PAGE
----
The early minutes of SAGE (the Scientific Advisory Group for Emergencies) were searchable:
However, later minutes are not.
So, if you are searching for, say “asymptomatic transmission”, you won’t find anything. Which is odd, beacuase the SAGE meeting where this was first mooted, on 28 January, is searchable (the documents listed do not link to SAGE minutes). Or maybe it does not search within the documents themselves.
So I have OCR’d the minutes and they are listed at the end of this page.
Spoiler: the phrase ‘asymptomatic transmission’ is mentioned in SAGE minutes
The minutes are available here:https://www.gov.uk/search/transparency-and-freedom-of-information-releases?organisations%5B%5D=scientific-advisory-group-for-emergencies&parent=scientific-advisory-group-for-emergencies
Addendum to Precautionary SAGE meeting on Covid-19, 22nd January 2020 Held in 10 Victoria St, London, SW1H 0NN
This addendum clarifies the roles of the SAGE attendees listed in the minute. There are three categories of attendee. Scientific experts provide evidence and advice as part of the SAGE process. HMG attendees listen to this discussion, to help inform policy work, and are able to provide the scientific experts with context on the work of government where appropriate. The secretariat attends in an organisational capacity. The list of attendees is split into these groups below.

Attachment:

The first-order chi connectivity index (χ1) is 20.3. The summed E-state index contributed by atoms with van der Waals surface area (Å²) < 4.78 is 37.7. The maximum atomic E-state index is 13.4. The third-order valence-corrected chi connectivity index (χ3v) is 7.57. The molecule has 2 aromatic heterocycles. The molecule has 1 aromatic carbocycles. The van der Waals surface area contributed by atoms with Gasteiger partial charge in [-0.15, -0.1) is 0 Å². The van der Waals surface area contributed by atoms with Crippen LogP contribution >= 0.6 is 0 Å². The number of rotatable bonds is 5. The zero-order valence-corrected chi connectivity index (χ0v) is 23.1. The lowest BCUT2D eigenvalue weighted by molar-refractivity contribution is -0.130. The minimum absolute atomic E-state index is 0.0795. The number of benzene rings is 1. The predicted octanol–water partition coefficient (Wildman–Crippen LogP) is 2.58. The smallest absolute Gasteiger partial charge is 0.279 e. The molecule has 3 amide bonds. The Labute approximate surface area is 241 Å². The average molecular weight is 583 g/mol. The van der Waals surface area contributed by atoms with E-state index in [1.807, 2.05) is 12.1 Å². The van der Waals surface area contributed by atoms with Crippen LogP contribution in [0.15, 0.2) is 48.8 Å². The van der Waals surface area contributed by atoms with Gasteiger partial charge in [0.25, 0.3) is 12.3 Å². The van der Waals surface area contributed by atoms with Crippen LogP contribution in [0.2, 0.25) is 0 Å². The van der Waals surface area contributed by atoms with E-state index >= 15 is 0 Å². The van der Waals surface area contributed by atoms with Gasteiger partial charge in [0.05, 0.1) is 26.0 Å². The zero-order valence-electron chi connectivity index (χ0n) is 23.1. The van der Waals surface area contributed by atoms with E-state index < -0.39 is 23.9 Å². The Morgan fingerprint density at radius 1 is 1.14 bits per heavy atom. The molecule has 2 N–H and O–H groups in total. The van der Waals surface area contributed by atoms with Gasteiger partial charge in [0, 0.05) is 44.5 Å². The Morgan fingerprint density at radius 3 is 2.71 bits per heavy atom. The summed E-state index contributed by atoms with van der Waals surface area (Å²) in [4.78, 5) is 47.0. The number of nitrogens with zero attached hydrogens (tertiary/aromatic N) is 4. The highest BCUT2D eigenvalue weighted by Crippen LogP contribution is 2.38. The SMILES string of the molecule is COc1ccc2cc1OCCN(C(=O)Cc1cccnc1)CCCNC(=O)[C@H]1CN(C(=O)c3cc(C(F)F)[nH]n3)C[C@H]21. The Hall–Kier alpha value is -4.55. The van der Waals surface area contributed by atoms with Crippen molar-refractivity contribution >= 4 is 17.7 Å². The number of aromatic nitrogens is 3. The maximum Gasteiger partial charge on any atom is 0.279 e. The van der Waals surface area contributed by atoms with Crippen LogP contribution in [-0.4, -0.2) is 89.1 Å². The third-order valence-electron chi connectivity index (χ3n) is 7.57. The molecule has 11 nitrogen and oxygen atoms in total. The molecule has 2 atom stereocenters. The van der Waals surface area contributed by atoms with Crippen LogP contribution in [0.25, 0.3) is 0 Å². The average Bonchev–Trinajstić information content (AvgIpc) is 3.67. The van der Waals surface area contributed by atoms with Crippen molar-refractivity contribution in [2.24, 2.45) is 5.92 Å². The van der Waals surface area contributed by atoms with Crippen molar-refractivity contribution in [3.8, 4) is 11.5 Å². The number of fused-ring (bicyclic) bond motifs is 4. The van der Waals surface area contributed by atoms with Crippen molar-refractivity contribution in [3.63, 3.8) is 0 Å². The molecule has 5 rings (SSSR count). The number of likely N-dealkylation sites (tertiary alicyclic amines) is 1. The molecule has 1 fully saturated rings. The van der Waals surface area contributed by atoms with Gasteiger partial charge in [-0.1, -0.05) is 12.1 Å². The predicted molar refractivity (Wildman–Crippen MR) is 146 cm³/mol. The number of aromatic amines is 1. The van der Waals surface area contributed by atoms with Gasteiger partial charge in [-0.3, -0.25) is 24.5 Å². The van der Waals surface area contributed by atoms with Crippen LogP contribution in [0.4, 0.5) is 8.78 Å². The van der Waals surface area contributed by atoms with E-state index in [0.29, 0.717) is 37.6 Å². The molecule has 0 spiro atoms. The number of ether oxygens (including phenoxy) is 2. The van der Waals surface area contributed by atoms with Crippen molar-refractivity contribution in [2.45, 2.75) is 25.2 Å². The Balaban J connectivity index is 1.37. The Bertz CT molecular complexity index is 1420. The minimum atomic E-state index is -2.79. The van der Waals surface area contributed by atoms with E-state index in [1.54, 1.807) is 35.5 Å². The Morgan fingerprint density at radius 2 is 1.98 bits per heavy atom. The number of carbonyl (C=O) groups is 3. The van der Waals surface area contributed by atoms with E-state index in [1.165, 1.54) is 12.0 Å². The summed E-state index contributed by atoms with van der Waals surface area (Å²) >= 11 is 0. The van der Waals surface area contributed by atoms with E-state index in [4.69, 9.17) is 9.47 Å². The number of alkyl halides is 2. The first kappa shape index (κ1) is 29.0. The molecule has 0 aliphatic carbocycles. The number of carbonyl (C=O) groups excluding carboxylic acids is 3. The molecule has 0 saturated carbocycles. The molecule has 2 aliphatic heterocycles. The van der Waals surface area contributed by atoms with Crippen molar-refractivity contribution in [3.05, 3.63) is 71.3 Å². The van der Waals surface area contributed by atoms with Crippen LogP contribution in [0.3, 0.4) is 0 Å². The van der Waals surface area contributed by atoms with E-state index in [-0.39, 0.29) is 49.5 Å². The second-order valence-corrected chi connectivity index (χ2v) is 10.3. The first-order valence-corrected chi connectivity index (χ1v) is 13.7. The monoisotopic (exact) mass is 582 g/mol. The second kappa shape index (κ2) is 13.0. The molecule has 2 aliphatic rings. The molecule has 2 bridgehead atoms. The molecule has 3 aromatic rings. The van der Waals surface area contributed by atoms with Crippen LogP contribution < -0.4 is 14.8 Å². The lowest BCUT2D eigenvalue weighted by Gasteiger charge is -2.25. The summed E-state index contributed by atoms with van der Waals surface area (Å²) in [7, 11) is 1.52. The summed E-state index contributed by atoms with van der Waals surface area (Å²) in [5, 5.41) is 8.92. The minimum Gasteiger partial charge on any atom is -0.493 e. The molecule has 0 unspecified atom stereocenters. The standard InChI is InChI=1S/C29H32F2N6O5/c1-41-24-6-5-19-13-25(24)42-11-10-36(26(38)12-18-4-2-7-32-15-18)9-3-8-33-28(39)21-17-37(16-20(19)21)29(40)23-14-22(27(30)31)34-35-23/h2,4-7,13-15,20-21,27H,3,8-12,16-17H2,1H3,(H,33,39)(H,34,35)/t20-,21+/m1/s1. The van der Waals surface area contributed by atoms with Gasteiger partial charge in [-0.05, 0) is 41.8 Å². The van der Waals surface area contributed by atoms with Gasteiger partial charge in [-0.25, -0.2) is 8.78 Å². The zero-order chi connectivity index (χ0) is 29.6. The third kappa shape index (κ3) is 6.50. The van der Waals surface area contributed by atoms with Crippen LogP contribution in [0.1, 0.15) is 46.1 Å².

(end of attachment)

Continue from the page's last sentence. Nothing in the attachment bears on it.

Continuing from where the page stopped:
Scientific experts: Patrick Vallance (GCSA), Chris Whitty (CMO), Charlotte Watts (CSA DfID), Jonathan Van Tam (Deputy CMO), Neil Ferguson (Imperial), Carole Mundell (CSA FCO), Peter Horby (Oxford), Christine Middlemiss (CVO DEFRA), James Rubin (King’s College), Cathy Roth (DFID), Jeremy Farrar (Wellcome), Phil Blythe (CSA DfT), Pasi Penttinen (ECDC), David Lalloo (LSHTM), Maria Zambon (PHE), Ben Killingley (UCL), John Edmunds (LSTHM), Jim McMenamin (Health Protection Scotland).
Observers and Government officials: Rupert Shute (dCSA HO), Kavitha Kishen (DfT), Stuart Wainwright (GoS), Tasha Grant (CCS), Samantha Harris (GoS).
Names of junior officials and the secretariat are redacted.